Rising inflation and your investments

We have noted before that there is a mismatch between what governments state as the official inflation rate, and what we feel when purchasing items or paying bills. Over the years we have seen inflation rates come down to levels unheard of in the eighties. Along with these lower inflation rates we have also seen interest rates fall, resulting in the cash portion of your portfolio yielding almost nothing and bonds providing very good capital growth. There was even a time when people were starting to whisper about deflation, when the price of goods and services go down. So, you go to discuss your annual salary increase and they tell you that you will be getting a 5% salary decrease.

Now it must be said that the way our financial system works, makes it much easier for us to manage inflation than to manage deflation; so a moderate, steady increase in the price of goods and services is not a bad thing. However, unexpected jumps in inflation – or hyperinflation – is bad. Currently we see the leading economy in the world keeping interest rates very low and printing dollars like there is no tomorrow. The reason they give, is that most of the inflation spikes we see are transitory and will not last. There are, however, some longer-term changes in our world which should be taken into account. China used to be a big deflationary power by producing goods cheaper than the West. This is now changing. Globalization; productivity caused by technology; and even changing demographics; have helped to drive inflation down.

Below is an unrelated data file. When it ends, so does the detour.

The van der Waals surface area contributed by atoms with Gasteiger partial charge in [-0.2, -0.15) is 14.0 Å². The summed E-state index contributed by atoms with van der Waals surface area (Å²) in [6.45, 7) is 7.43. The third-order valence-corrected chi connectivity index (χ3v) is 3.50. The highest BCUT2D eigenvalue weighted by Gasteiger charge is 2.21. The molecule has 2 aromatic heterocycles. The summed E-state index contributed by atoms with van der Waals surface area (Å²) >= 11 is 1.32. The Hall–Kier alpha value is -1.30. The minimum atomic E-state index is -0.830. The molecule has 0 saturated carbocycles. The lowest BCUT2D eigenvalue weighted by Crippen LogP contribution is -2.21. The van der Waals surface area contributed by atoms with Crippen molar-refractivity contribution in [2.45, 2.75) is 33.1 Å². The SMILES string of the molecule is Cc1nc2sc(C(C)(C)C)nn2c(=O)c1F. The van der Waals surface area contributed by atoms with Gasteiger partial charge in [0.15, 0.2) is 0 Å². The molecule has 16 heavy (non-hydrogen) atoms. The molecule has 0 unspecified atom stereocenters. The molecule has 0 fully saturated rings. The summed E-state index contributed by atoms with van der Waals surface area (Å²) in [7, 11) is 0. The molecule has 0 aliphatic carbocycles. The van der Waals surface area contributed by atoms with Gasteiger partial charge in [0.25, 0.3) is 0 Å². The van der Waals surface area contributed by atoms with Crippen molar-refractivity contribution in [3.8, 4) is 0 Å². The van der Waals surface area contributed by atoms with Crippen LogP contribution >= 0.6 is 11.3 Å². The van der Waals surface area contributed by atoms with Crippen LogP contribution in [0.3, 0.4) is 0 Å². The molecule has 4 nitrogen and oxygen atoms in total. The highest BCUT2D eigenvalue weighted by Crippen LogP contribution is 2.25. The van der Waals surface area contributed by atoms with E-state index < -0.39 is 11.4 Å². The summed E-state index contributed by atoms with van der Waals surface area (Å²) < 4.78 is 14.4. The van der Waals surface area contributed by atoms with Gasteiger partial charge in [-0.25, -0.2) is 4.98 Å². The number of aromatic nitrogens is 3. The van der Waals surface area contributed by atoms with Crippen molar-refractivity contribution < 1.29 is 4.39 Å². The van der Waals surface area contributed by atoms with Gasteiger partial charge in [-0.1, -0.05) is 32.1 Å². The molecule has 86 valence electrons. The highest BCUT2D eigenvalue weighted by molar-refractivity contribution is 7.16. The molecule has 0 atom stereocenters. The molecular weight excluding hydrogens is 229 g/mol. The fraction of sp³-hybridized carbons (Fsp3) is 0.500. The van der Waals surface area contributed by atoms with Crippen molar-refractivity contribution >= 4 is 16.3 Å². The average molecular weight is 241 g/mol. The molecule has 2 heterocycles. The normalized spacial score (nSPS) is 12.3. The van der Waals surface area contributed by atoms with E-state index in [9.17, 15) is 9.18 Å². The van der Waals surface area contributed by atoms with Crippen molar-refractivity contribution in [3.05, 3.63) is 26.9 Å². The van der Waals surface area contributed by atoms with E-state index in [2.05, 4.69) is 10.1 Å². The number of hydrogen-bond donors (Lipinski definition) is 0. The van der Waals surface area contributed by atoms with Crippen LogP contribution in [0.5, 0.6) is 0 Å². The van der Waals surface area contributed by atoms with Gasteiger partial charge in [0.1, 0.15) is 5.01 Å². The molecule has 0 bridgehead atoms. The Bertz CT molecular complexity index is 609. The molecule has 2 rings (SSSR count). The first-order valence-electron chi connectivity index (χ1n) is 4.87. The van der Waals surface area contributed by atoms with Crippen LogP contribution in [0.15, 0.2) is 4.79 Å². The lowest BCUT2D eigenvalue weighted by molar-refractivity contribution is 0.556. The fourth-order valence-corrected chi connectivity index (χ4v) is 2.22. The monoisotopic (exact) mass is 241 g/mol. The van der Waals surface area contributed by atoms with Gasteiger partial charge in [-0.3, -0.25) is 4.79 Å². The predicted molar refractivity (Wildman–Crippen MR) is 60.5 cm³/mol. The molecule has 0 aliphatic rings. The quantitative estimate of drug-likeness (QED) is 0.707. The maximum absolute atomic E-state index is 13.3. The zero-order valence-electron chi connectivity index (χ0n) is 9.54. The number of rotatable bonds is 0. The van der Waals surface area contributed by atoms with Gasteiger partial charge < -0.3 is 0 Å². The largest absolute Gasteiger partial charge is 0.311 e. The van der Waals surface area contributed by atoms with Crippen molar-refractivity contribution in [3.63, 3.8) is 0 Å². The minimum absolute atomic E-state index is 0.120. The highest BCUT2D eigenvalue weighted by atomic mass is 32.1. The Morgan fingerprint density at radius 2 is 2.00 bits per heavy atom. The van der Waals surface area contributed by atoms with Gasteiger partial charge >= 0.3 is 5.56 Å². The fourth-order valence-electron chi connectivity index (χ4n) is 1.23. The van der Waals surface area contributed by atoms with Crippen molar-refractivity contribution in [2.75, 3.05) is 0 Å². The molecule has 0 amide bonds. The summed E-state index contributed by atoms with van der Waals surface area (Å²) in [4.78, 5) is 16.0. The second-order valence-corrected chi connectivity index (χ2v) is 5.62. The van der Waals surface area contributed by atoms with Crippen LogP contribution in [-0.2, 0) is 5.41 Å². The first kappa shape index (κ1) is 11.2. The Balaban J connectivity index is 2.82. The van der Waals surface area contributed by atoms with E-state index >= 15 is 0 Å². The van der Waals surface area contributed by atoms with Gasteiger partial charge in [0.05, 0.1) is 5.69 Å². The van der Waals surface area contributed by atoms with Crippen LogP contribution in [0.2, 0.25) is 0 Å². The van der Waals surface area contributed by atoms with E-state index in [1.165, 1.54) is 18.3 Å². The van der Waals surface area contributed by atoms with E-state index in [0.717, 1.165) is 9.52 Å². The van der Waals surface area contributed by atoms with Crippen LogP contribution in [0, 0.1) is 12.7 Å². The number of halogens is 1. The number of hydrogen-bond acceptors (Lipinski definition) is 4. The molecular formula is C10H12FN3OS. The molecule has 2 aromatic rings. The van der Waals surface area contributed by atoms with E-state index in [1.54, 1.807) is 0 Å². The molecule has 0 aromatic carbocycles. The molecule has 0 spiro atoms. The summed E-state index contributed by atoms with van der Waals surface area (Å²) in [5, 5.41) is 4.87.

We are seeing some of these deflationary drivers reversing in the form of government policy; political differences; transitioning to greener energy; and sustainable living. We might be on the cusp of a cycle of higher inflation and it seems that the Central Banks of the world are behind the curve. The impact of this changing world will be an increased demand for things like platinum, palladium, rhodium, etc. So when it comes to your investments, South African shares will benefit in the form of resources companies and even gold mines. Gold is seen as a hedge against inflation like any other real asset. Cash will yield higher returns so that will help some pensioners and even longer-term SA bonds could benefit. USA bonds should be avoided and those large growth companies with very high valuations will go nowhere.

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